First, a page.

Learning to Tell the Story
By Mike Watson
44Then he said to them, “These are my words that I spoke to you while I was still with you—that everything written about me in the law of Moses, the prophets, and the psalms must be fulfilled.” 45Then he opened their minds to understand the scriptures, 46and he said to them, “Thus it is written, that the Messiah is to suffer and to rise from the dead on the third day, 47and that repentance and forgiveness of sins is to be proclaimed in his name to all nations, beginning from Jerusalem. 48You are witnesses of these things. 49And see, I am sending upon you what my Father promised; so stay here in the city until you have been clothed with power from on high.” 50Then he led them out as far as Bethany, and, lifting up his hands, he blessed them. 51While he was blessing them, he withdrew from them and was carried up into heaven. 52And they worshiped him, and returned to Jerusalem with great joy; 53and they were continually in the temple blessing God.
Did Jesus truly rise into heaven as described here? Did Jesus physically rise from the dead at all? How is any of this physically possible?
At the end of the move *SPOILER ALERT*, Edward is moments away from dying, with Will at his side. Exasperated and unable to fully talk, he asks his son Will about how he will die. Suddenly, Will realizes the importance of stories, of giving life and death meaning. So he proceeds to tell a story of his own, a story of his father's death. The following is what he tells (again, spoilers, if you haven't seen the movie and want to at some point, I urge skipping the clip for now):
You've heard the questions, seen the debates. We've become so obsessed with details of Jesus' life, determining what is historically accurate and what is simply story metaphor. Groups like the Jesus Seminar Forum, have been working to get to the root of such issues. Often at the heart of a lot of these debates is the story of Jesus rising into heaven. There are many difficult details to wrestle with on a historical/scientific level. For one, is heaven truly up above the clouds somewhere where Jesus was going? This makes sense in context of an early understanding of the world, where the heavens existed above the flattened dome structure that they believed to be the world. Another difficult detail is around the supernatural character of Jesus, which is extremely hard for us to relate to in our time and place.
Amidst these conversations, one thing we have without a doubt, is a story. As a person of faith, these stories, for me, are inspired by God and have a truth to them that can't necessarily be explained scientifically or historically. Yet, they are truths in their meaning for my life, and for many others.
This particular story is Luke's account of Jesus' final interaction with his disciples. The disciples have had some time with their risen savior, yet the time had come for him to go. What is next? How will they carry on? Surely they were struck with fear and anxiety at what happens next, as the ending to Mark gospel expresses so vividly. Yet, the disciples move on from this event, back into their daily lives, daily blessing the Lord.
Those of us who have lost a parental figure, an inspirational boss, or a mentor can surely relate to the fear of losing someone significant. What do you do when the person you have been following moves on? How do you find the courage to move ahead, to carry their story on?
One of my favorite movies of all time is the Tim Burton directed Big Fish. The story follows Will Bloom as he cares for his dying dad, Edward Bloom. Edward is known for his stories. In fact, it's about all he does at his age, tell stories of his own life. Will has become estranged from his father simply because he can't relate to him anymore, feeling frustrated by the lack of details and half-truths in his stories. Now, his father is dying and Will seems lost in trying to explain the legacy of his father, and what it means for his own life.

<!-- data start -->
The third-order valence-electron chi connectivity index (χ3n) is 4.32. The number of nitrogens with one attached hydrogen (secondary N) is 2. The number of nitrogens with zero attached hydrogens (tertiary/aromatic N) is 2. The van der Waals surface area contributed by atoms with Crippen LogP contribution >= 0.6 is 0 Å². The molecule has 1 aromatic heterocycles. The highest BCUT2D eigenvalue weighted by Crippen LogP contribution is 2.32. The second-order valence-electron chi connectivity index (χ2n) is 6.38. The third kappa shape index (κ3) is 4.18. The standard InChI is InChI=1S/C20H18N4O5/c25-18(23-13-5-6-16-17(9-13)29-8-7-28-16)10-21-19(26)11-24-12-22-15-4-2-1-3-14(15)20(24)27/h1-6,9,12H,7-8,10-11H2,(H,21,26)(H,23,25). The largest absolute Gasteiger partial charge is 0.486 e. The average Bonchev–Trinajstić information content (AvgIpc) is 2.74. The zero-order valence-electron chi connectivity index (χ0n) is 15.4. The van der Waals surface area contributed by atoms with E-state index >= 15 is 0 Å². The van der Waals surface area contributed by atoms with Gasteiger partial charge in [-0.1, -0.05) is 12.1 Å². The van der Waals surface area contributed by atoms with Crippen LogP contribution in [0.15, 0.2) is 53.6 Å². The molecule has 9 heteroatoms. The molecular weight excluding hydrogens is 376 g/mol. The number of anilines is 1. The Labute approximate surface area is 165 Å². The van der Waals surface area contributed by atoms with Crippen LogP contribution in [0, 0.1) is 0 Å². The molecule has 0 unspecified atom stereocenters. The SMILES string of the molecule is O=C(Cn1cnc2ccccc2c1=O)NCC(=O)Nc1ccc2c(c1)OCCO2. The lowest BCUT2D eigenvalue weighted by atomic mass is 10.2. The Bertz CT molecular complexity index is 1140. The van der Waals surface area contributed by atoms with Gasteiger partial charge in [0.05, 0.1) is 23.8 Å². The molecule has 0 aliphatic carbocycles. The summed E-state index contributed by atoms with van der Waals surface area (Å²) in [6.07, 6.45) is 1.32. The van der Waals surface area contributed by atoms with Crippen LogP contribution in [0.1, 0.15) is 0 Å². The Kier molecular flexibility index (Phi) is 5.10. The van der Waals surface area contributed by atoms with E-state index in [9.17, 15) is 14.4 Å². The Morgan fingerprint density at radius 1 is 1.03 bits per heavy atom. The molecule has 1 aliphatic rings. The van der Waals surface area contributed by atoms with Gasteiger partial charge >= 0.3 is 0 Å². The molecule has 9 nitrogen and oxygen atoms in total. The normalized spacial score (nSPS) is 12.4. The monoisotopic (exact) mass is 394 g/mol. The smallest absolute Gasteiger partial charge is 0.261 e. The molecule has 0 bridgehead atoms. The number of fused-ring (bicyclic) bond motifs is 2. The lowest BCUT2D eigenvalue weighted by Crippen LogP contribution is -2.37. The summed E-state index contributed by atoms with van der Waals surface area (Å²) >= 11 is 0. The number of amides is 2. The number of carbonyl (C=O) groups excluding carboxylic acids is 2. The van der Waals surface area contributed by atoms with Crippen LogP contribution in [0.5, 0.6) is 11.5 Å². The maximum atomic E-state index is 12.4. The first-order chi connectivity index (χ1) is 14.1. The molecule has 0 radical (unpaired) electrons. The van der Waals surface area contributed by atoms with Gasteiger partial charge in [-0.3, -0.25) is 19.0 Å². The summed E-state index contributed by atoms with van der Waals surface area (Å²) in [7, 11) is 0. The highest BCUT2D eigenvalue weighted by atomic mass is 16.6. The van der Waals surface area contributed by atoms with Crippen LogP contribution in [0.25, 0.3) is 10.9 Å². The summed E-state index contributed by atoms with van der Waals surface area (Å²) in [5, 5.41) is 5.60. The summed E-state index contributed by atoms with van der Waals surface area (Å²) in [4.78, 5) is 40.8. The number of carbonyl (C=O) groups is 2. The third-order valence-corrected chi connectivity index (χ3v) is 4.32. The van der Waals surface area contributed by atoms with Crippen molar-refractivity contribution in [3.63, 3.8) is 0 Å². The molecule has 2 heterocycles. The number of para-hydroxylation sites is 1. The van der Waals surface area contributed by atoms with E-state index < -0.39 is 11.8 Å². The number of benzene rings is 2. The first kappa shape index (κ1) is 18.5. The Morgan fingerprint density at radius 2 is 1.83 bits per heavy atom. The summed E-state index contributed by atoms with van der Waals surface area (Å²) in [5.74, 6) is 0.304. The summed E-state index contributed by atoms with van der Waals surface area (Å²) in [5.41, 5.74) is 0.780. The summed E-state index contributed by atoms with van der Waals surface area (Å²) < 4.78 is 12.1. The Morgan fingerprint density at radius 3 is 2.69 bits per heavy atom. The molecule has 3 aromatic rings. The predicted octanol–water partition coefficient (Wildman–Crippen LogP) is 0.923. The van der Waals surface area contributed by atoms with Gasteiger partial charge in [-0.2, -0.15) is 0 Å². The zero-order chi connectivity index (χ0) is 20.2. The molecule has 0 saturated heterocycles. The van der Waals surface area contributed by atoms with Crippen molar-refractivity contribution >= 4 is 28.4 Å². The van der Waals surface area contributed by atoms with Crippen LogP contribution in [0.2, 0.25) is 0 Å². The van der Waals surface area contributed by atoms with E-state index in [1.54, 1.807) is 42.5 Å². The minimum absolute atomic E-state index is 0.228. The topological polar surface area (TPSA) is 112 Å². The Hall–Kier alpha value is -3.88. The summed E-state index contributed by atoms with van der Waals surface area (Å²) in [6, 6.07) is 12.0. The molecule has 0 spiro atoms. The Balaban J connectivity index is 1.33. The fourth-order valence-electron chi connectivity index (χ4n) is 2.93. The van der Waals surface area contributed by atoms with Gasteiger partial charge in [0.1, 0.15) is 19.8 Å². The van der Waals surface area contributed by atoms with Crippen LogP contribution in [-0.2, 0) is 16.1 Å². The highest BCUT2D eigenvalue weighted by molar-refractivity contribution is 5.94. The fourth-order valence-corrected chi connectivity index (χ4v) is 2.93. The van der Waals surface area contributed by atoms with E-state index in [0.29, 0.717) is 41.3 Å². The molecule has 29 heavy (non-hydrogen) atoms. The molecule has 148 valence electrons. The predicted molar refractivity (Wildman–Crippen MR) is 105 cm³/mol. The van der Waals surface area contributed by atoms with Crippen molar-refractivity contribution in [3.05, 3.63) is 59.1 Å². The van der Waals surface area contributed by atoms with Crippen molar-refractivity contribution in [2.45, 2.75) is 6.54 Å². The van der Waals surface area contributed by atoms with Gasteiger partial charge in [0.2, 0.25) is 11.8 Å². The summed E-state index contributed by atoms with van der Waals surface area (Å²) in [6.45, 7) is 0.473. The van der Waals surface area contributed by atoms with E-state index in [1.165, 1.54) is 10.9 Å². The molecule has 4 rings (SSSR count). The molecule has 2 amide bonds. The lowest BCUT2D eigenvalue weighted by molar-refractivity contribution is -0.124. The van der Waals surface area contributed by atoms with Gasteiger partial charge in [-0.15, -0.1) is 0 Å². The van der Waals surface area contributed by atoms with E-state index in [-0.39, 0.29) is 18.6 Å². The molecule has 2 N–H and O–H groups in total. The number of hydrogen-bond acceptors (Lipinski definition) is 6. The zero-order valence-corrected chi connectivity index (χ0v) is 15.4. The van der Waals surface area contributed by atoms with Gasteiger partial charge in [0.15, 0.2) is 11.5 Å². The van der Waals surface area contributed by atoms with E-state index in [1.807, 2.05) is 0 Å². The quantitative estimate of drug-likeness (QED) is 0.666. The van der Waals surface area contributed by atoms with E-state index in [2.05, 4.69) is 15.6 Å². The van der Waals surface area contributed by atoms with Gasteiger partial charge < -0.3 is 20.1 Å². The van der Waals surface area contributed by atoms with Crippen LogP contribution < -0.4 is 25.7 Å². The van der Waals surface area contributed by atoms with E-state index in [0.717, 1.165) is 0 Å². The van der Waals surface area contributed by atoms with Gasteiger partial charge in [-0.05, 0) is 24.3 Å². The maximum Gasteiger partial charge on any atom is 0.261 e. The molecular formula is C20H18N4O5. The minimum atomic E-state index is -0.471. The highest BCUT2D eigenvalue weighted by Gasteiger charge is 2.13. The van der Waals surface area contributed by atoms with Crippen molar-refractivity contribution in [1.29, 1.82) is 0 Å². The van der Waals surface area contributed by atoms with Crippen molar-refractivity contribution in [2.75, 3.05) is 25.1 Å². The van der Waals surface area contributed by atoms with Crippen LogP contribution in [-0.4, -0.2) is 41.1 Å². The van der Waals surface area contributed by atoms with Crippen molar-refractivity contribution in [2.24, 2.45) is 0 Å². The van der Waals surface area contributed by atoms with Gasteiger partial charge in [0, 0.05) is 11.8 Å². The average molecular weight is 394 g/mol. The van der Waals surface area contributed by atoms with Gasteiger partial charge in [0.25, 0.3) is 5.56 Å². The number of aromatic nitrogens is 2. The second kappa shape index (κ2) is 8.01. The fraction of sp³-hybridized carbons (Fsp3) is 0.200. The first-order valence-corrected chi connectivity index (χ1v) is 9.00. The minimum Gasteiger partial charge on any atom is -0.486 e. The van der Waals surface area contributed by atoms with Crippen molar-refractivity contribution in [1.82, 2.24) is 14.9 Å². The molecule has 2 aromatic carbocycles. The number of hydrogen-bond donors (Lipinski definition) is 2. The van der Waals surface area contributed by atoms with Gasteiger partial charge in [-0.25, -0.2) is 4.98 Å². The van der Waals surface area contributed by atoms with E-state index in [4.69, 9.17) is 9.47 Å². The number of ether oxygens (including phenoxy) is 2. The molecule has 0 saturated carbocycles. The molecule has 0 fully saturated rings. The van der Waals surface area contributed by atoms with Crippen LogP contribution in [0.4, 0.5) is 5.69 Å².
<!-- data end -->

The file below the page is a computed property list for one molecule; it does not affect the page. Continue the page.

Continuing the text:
As Edward is on his deathbed one evening, he turns to his son William and asks him to tell the story of how he dies. William is stressed, and is about to call the nurse to take care of him, before realizing that this is the end, and what his father needs is a conclusion to his story. So he begins to finish his father's story for him, telling him about how he dies, and the beauty that surrounds the celebration of his life, as all his friends are there to see him go. As William is telling the story, you witness a transformation, where he realizes the specifics of the story aren't as important as the meaning.
Will had come to realize that his father told stories not because he was trying to hide details or make himself look more important than who he was, but rather because he knew that stories had greater meaning and depth. He realized that the proper response to the passing of his father was to continue the story, to express how much his father loved other people, and how they loved him in response. To express the love between he and his own father. At the very end of the movie, a few years later, Will's own son is heard telling some of the stories that were told originally by his grandfather. Will had learned how to tell stories, how to express meaning, depth, and love, passing it on to his own family.
As Jesus left his disciples, Luke tells us that the disciples had learned to tell the story, back in their cities, in their temples, blessing God along the way. The rest of the Biblical witness points to the telling of stories, to the expression of Jesus' love for all people.
So how shall we tell the story? What is important for us in the gospel, how does it shape us, how does it shape the world? When we can express this in word and action, we are telling the story of Christ, who blesses us along the way.